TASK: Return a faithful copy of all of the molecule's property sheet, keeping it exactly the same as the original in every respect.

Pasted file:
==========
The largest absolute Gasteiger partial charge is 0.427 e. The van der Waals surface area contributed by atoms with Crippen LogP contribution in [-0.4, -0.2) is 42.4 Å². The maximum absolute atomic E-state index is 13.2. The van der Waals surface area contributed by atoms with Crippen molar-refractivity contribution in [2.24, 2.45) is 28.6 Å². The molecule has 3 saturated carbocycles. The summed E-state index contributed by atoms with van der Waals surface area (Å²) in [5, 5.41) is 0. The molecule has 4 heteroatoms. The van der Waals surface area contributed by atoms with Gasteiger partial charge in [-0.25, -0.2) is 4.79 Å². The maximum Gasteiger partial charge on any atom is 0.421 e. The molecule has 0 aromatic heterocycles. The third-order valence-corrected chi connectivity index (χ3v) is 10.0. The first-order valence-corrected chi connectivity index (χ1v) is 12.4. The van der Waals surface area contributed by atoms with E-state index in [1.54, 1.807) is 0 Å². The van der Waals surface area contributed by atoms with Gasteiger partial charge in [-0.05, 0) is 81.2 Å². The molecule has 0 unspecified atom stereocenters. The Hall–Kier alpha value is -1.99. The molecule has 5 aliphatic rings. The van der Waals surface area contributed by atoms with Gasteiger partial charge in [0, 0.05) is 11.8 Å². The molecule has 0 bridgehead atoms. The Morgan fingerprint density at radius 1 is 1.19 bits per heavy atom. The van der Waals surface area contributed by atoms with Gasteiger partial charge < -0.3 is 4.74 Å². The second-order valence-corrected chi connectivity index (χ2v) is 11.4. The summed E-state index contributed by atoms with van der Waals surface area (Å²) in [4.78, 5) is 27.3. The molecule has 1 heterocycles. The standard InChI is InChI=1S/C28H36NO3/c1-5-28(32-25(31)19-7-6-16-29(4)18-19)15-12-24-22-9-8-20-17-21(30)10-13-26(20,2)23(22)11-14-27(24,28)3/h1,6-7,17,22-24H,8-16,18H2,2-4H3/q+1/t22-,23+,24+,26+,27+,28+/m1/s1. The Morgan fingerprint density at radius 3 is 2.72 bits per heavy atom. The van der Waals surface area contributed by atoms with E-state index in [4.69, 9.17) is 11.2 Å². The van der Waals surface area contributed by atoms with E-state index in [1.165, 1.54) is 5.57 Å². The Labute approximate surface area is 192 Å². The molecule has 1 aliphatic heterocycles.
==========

The largest absolute Gasteiger partial charge is 0.427 e. The van der Waals surface area contributed by atoms with Crippen LogP contribution in [-0.4, -0.2) is 42.4 Å². The maximum absolute atomic E-state index is 13.2. The van der Waals surface area contributed by atoms with Crippen molar-refractivity contribution in [2.24, 2.45) is 28.6 Å². The molecule has 3 saturated carbocycles. The summed E-state index contributed by atoms with van der Waals surface area (Å²) in [5, 5.41) is 0. The molecule has 4 heteroatoms. The van der Waals surface area contributed by atoms with Gasteiger partial charge in [-0.25, -0.2) is 4.79 Å². The maximum Gasteiger partial charge on any atom is 0.421 e. The molecule has 0 aromatic heterocycles. The third-order valence-corrected chi connectivity index (χ3v) is 10.0. The first-order valence-corrected chi connectivity index (χ1v) is 12.4. The van der Waals surface area contributed by atoms with E-state index in [1.54, 1.807) is 0 Å². The van der Waals surface area contributed by atoms with Gasteiger partial charge in [-0.05, 0) is 81.2 Å². The molecule has 0 unspecified atom stereocenters. The Hall–Kier alpha value is -1.99. The molecule has 5 aliphatic rings. The van der Waals surface area contributed by atoms with Gasteiger partial charge in [0, 0.05) is 11.8 Å². The molecule has 0 bridgehead atoms. The Morgan fingerprint density at radius 1 is 1.19 bits per heavy atom. The van der Waals surface area contributed by atoms with Gasteiger partial charge < -0.3 is 4.74 Å². The second-order valence-corrected chi connectivity index (χ2v) is 11.4. The summed E-state index contributed by atoms with van der Waals surface area (Å²) in [4.78, 5) is 27.3. The molecule has 1 heterocycles. The standard InChI is InChI=1S/C28H36NO3/c1-5-28(32-25(31)19-7-6-16-29(4)18-19)15-12-24-22-9-8-20-17-21(30)10-13-26(20,2)23(22)11-14-27(24,28)3/h1,6-7,17,22-24H,8-16,18H2,2-4H3/q+1/t22-,23+,24+,26+,27+,28+/m1/s1. The Morgan fingerprint density at radius 3 is 2.72 bits per heavy atom. The van der Waals surface area contributed by atoms with E-state index in [4.69, 9.17) is 11.2 Å². The van der Waals surface area contributed by atoms with E-state index in [1.165, 1.54) is 5.57 Å². The Labute approximate surface area is 192 Å². The molecule has 1 aliphatic heterocycles.